We made an attempt to get to the Han River, but we dead-ended in an apartment complex and decided to call it a day. We hopped a local bus back to the subway station, stopped for a rest at a little cafe that sold Guarneri-brand Korean microbrew, and then headed home.

Hanoi Lecture on Jewish Childhood

Bangkok, Thailand

For those of you who have asked, here it is: video of my lecture in Hanoi. If you don’t speak Vietnamese, it might be slow going, but you get to experience it pretty much as I did.

I’m grateful to Catherine Yen Pham for the opportunity to share positive aspects of Jewish culture with the Vietnamese community. Catherine is doing extraordinary work to reimagine what childhood education can be in Vietnam — to bring compassion and creativity and peace to a new generation — and I am glad to be able to contribute to her efforts.

The videos are below, and here’s the full playlist.

Hitting the News in Vietnam

With the help of education entrepreneur Catherine Yen Pham, I have now made the Vietnamese news. Two articles have come out so far — one in Young Style, another in Family Life — and I’ve been told more are on the way.

The articles are about the talk I gave in Ho Chi Minh City about Jewish traditions of education. Catherine and I spoke to an audience of about 120 people, plus press, for several hours, including an extended Q&A session. I was amazed at how interested people were, how hungry they were for new ideas about how they can best raise their children. They want to do better. Many of them were taking notes. A lot of Asians, Vietnamese included, are convinced that Jews are smart, good with money, rich, powerful, and maybe slightly magical. I wanted to share with them some good points from Jewish culture, while at the same time puncturing some of the myths.

It’s an irony for me that after years of focusing on Korea, and pretty much an adult lifetime of distancing myself from Judaism, or at least Orthodox Judaism, I am now on my way to becoming an expert on Judaism in Vietnam. Catherine and I have begun work on a book, and it would also be pretty ironic if my first book were to be in Vietnamese — and about Judaism. But life is funny that way.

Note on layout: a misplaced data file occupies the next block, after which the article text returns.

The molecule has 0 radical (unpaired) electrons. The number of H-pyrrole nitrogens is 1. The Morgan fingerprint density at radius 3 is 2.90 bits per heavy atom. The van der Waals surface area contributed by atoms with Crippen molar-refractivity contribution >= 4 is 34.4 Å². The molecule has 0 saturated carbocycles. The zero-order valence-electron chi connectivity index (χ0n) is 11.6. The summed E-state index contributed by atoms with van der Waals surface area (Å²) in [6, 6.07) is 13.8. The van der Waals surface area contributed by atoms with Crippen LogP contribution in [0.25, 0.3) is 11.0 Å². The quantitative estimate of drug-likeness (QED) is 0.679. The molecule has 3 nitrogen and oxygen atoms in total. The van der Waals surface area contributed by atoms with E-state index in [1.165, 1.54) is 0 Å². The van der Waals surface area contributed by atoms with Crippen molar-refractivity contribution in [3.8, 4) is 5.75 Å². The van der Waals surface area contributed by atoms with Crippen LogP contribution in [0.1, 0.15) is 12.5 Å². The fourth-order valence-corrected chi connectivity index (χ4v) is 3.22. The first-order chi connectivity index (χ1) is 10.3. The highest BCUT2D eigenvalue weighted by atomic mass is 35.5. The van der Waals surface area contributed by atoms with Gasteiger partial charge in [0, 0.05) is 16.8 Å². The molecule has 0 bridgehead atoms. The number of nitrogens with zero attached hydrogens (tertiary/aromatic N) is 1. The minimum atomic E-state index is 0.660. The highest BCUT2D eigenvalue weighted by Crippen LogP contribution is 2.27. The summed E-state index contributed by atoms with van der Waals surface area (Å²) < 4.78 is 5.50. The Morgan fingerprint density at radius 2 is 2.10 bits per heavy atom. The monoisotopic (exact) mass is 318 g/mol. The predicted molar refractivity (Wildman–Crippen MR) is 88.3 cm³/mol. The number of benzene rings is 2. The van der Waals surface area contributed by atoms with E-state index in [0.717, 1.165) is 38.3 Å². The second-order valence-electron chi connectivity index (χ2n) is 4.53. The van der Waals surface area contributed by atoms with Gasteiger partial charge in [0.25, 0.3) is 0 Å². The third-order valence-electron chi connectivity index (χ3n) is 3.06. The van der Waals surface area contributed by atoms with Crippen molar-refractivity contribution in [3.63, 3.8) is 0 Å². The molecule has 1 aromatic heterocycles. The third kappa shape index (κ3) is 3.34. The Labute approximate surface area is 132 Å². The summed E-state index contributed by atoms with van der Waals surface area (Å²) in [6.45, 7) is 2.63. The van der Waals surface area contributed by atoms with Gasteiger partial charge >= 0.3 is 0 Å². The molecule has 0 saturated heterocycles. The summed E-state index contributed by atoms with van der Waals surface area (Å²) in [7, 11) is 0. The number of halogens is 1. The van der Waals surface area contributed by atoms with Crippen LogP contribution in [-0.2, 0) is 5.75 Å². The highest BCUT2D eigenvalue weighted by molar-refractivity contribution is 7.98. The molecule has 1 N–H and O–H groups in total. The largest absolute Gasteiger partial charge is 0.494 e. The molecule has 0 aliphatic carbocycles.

Identity and geography

When I was a baby, my parents began to worry about my Jewish identity. They’d grown up in New York, where everyone they knew was Jewish, but how would I know what it meant to be Jewish as I grew up in Marin County, California? That’s what first drew them toward greater involvement with first Reform Judaism, and then the Orthodox Judaism that has become a core part of their lives.

I sort of reverse-solved the problem my parents had raised by moving right back to New York, where I could have almost no religious involvement with Judaism and still be Jewish without having to think about it. In New York, there are Jews all around me. We share a culture. No need for a whole lot of fancy stuff to get the point across.

But I have found that at the various points in my life when I’ve been away from New York, and especially in Asia, identifying as Jewish has become more important and more interesting. Before I left on my current trip to Vietnam and Korea, I got myself a Jewish star to wear around my neck, and I’ve had several occasions where the easiest way to explain who and what I am was to pull it out and show it. Jewish culture — and, yes, the Jewish religion I don’t really believe in — are a core part of who I am.

Jewish wisdom

In being asked to speak about Jewish values, I’ve had to take a close look at my own values. After all, I’m not about to begin espousing a set of ideas that I don’t agree with. I’ve looked to find where what I believe aligns with Jewish traditions, and to find ways of presenting these ideas to an audience that doesn’t know the first thing about Judaism.

It turns out — not a big surprise, really — that there’s a lot in Judaism that I agree with and am proud to be able to share: the Jewish concern with ethics and charity, the Jewish passion for questioning and curiosity, Jewish humor, the Jewish tendency to be able to hold multiple opinions at once. And despite my frustrations with it along the way, it looks like all those years of Jewish education actually taught me something useful.

Maybe this isn’t quite what my parents were after, but the son they raises is certainly aware of his Jewish identity.